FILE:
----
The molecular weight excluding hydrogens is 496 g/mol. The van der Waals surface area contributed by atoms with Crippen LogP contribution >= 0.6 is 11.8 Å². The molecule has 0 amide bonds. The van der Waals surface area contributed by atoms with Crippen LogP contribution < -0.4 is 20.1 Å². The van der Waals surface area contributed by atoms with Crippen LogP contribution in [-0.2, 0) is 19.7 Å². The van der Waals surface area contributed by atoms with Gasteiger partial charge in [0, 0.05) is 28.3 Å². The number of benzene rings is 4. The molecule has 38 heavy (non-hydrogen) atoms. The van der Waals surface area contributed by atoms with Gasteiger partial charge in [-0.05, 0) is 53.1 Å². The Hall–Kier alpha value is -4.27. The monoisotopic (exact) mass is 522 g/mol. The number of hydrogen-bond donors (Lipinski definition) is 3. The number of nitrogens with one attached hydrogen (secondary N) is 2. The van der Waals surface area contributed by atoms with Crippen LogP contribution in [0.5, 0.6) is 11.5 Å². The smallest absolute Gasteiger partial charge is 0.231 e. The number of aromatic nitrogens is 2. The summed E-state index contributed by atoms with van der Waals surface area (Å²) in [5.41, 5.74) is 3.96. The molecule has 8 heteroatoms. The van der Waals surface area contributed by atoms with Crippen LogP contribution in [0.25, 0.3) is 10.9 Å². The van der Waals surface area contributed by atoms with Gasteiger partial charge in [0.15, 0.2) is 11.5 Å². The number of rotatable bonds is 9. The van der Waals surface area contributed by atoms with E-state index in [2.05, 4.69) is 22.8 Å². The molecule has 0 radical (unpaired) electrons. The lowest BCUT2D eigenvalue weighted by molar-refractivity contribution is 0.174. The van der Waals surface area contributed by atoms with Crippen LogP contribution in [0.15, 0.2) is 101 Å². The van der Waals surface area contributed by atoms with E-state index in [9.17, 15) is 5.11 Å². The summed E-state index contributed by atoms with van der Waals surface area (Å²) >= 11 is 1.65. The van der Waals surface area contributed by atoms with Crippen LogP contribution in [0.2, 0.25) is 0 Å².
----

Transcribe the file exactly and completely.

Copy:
The molecular weight excluding hydrogens is 496 g/mol. The van der Waals surface area contributed by atoms with Crippen LogP contribution >= 0.6 is 11.8 Å². The molecule has 0 amide bonds. The van der Waals surface area contributed by atoms with Crippen LogP contribution < -0.4 is 20.1 Å². The van der Waals surface area contributed by atoms with Crippen LogP contribution in [-0.2, 0) is 19.7 Å². The van der Waals surface area contributed by atoms with Gasteiger partial charge in [0, 0.05) is 28.3 Å². The number of benzene rings is 4. The molecule has 38 heavy (non-hydrogen) atoms. The van der Waals surface area contributed by atoms with Gasteiger partial charge in [-0.05, 0) is 53.1 Å². The Hall–Kier alpha value is -4.27. The monoisotopic (exact) mass is 522 g/mol. The number of hydrogen-bond donors (Lipinski definition) is 3. The number of nitrogens with one attached hydrogen (secondary N) is 2. The van der Waals surface area contributed by atoms with Crippen LogP contribution in [0.5, 0.6) is 11.5 Å². The smallest absolute Gasteiger partial charge is 0.231 e. The number of aromatic nitrogens is 2. The summed E-state index contributed by atoms with van der Waals surface area (Å²) in [5.41, 5.74) is 3.96. The molecule has 8 heteroatoms. The van der Waals surface area contributed by atoms with Crippen LogP contribution in [0.25, 0.3) is 10.9 Å². The van der Waals surface area contributed by atoms with Gasteiger partial charge in [0.15, 0.2) is 11.5 Å². The number of rotatable bonds is 9. The van der Waals surface area contributed by atoms with E-state index in [2.05, 4.69) is 22.8 Å². The molecule has 0 radical (unpaired) electrons. The lowest BCUT2D eigenvalue weighted by molar-refractivity contribution is 0.174. The van der Waals surface area contributed by atoms with Crippen LogP contribution in [0.15, 0.2) is 101 Å². The van der Waals surface area contributed by atoms with E-state index in [9.17, 15) is 5.11 Å². The summed E-state index contributed by atoms with van der Waals surface area (Å²) >= 11 is 1.65. The van der Waals surface area contributed by atoms with Crippen LogP contribution in [0.2, 0.25) is 0 Å².